are generated every single day. The ecosystems are reforming, supply chain distribution,
marketing, product innovation, everything. Consumers are getting the power
to decide what they want to buy, when they want to buy it, how they want to buy it,
how they want to social. It is now back to business
leaders of the world to really open their eyes,
see what’s happening in China, think about it and take actions. Thank you. (Applause) Massimo Portincaso: Angela,
what you shared with us is truly impressive and almost incredible, but I think many in the audience
had the same question that I had, which is: Is this kind of impulsive consumption both economically and environmentally
sustainable over the longer term? And what is the total price to be paid for such an automized
and ultraconvenient retail experience? Angela Wang: Yeah.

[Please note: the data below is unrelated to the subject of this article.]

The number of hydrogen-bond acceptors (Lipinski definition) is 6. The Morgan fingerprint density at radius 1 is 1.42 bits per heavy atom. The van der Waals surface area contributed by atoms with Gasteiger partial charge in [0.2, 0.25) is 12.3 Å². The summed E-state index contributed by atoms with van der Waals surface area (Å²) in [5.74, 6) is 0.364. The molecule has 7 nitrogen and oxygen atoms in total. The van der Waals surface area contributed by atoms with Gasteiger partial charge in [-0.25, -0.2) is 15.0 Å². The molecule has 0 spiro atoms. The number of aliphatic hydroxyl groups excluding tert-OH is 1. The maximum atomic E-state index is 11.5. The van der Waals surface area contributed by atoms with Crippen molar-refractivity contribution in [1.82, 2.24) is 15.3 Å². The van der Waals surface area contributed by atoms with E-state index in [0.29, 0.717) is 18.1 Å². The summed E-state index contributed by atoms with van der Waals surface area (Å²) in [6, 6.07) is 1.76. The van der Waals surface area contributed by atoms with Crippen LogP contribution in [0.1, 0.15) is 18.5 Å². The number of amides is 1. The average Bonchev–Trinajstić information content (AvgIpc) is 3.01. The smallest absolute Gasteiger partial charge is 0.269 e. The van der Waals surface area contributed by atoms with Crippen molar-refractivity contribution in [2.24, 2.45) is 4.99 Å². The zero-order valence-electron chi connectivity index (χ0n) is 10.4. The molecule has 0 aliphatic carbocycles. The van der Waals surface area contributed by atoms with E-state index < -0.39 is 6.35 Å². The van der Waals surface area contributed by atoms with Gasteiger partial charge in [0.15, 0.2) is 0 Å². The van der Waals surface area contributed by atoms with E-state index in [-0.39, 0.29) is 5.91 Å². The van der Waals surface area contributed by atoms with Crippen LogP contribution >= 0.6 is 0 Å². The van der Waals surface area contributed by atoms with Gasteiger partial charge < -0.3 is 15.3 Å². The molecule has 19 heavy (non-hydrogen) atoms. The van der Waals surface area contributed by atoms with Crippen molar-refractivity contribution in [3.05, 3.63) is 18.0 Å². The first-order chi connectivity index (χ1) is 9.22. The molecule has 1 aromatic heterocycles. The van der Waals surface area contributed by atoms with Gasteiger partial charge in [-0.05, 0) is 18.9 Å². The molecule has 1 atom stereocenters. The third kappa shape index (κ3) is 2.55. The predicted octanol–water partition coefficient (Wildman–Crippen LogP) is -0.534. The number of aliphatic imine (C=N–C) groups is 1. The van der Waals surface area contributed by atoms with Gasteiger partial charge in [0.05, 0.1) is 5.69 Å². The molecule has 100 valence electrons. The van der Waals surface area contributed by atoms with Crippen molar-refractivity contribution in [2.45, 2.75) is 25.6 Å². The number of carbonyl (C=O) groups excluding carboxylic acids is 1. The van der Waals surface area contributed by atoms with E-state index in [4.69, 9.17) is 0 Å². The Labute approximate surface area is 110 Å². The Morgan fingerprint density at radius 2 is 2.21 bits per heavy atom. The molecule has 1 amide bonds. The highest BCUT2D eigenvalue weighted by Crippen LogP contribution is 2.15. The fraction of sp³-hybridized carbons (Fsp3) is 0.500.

One thing we have to keep in mind is really, we are at the very beginning
of a huge transformation. So with this trading up
needs of the consumer, together with the evolution
of the ecosystem, there are a lot of opportunities
and also challenges. So I’ve seen some early signs that the ecosystems
are shifting their focus to pay attention
to solve these challenges. For example, paying more
consideration to sustainability alongside just about speed, and also quality over quantity. But there are really
no simple answers to these questions. That is exactly why
I’m here to tell everyone that we need to watch it, study it,
and play a part in this evolution. MP: Thank you very much. AW: Thank you. (Applause)